The Jacksonville Murders: What We Know About Hate Crime?


The Jacksonville Murders: What We Know About Hate Crime?

JACKSONVILLE, Florida.: A man wearing a mask and shooting a weapon with a swastika shot three black people Saturday in what police described as a racially motivated attack in Jacksonville, Florida. The shooter, who also posted racist graffiti, then killed himself. Here's what is known about the killings:

Where and when did the shooting take place?

The shooting occurred Saturday afternoon at a Dollar General store in New Town, a predominantly black neighborhood in Jacksonville, Florida. The store is near Edward Waters University, a historically black school with about 1,000 students. The school said a security guard spotted the man on campus shortly before the shooting and told him to leave when he refused to identify himself. He was seen wearing his bulletproof vest and mask before leaving by car. Jacksonville Sheriff T.C. On Sunday, Waters said he did not intend to attack the school.

Who was the shooter?

Ryan Palmeter, 21, lived in neighboring Clay County with his parents. Officer Waters said Palmeter was involved in a 2016 domestic violence incident that did not lead to an arrest and was involuntarily placed under a 72-hour mental health examination the following year. Palmeter used two rifles - a Glock pistol and an AR-15 semi-automatic rifle. It was legally purchased earlier this year, Waters said.

Who are the victims?

Angela Michelle Carr, 52, was shot in her car outside; Store Clerk A.J. Laguerre, 19, was shot while trying to flee; and customer Gerald Gallion, 29, who was shot as he entered the store. No one else was hurt.

What is the motive behind the attack?

During the attack, Palmeter sent a text message to his father and told him to break into his room and check his computer. There, the father found a suicide note, a will, and racist graffiti from his son. Al-Sharif said the family alerted the authorities, but the shooting had already begun by then. Officials say the writings were directed at his family, federal law enforcement, and at least one news outlet. At least one of the weapons bore a swastika. Sheriff Waters said the shooter made it clear in his writing that he hated black people.

How was Edward Waters University affected?

After the shooting, the school was closed for several hours, and the students were kept in their dorm rooms for safety. The school says no students or staff were involved in the shooting.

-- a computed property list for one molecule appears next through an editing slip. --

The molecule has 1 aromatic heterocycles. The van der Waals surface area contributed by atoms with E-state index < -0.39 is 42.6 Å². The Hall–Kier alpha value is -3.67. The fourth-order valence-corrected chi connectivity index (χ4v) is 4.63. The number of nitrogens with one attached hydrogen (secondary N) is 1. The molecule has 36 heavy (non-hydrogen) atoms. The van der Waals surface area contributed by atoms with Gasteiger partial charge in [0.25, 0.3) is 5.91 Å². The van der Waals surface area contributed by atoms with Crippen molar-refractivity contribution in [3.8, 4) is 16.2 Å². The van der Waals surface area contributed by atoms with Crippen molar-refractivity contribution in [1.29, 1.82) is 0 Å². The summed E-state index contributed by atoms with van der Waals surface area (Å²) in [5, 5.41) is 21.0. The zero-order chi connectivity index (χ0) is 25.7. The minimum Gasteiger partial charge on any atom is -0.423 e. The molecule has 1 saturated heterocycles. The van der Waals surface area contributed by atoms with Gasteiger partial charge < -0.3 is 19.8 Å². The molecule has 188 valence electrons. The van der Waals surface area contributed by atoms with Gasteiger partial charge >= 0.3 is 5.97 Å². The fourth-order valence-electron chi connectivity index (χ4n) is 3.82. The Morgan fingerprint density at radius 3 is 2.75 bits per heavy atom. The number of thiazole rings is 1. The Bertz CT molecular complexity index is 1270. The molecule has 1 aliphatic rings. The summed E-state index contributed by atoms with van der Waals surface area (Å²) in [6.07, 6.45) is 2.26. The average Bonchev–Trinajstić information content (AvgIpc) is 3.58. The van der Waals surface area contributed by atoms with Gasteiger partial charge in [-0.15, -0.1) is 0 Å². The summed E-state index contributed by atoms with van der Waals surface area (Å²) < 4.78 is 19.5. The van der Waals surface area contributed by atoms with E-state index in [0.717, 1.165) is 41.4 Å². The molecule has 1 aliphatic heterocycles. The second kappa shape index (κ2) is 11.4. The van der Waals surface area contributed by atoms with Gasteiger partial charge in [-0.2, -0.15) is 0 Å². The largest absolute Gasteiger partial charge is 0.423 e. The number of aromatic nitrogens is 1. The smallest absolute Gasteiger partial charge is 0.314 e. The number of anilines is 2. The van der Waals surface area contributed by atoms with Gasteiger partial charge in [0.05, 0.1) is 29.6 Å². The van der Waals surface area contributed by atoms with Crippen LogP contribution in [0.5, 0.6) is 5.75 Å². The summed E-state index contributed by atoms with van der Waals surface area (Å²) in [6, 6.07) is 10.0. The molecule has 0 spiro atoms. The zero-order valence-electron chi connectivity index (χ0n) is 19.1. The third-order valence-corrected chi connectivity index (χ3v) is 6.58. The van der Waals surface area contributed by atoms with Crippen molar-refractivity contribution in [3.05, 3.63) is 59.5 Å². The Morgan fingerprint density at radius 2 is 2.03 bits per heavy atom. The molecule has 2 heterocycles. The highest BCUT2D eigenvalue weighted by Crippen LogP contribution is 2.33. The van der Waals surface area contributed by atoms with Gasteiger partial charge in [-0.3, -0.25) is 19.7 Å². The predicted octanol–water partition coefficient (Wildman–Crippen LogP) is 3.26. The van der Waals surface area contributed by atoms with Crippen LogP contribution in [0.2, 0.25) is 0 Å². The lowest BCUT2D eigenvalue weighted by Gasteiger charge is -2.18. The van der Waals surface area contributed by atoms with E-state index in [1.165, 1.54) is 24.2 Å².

Feedback from across the country:

Florida Rep. Angie Nixon: "We must be clear, it wasn't just racial impulses; it was racial violence perpetuated by rhetoric and policies designed to attack black people."

Jacksonville Mayor Donna Deegan: "I've heard some people say that some of the rhetoric we're hearing isn't really what's in people's hearts; it's just a game. It's just a political game. Those three people who lost their lives, that's not a game. That's the reality of what we're dealing with." Please, let's stop seeing each other as pieces on a game board, and please let us start seeing each other's humanity."

Rudolph McKissick, Senior Pastor of Historic Bethel Church in Jacksonville: "As it began to unfold, and I began to see the truth, my heart ached on so many levels."

Florida Gov. Ron DeSantis: "This man killed himself rather than face the music and accept responsibility for his actions. He took the coward's way out." -

Jacksonville resident Latonya Thomas takes a charter bus home after celebrating the 60th anniversary of the 1963 March on Washington for Jobs and Freedom: "I made the march more important because gun violence and things like that, of course, sound very informal." Now, you have employees and customers who will never return home.

Attorney General Merrick B. Garland: "No person in this country should live in fear of violence fueled by hate, and no family should grieve the loss of a loved one because of bigotry and hate. One of the priorities of the Department of Justice when it was founded in 1870 was to provide for white supremacists who used violence to terrorize Black Americans, and that remains our urgent task today.

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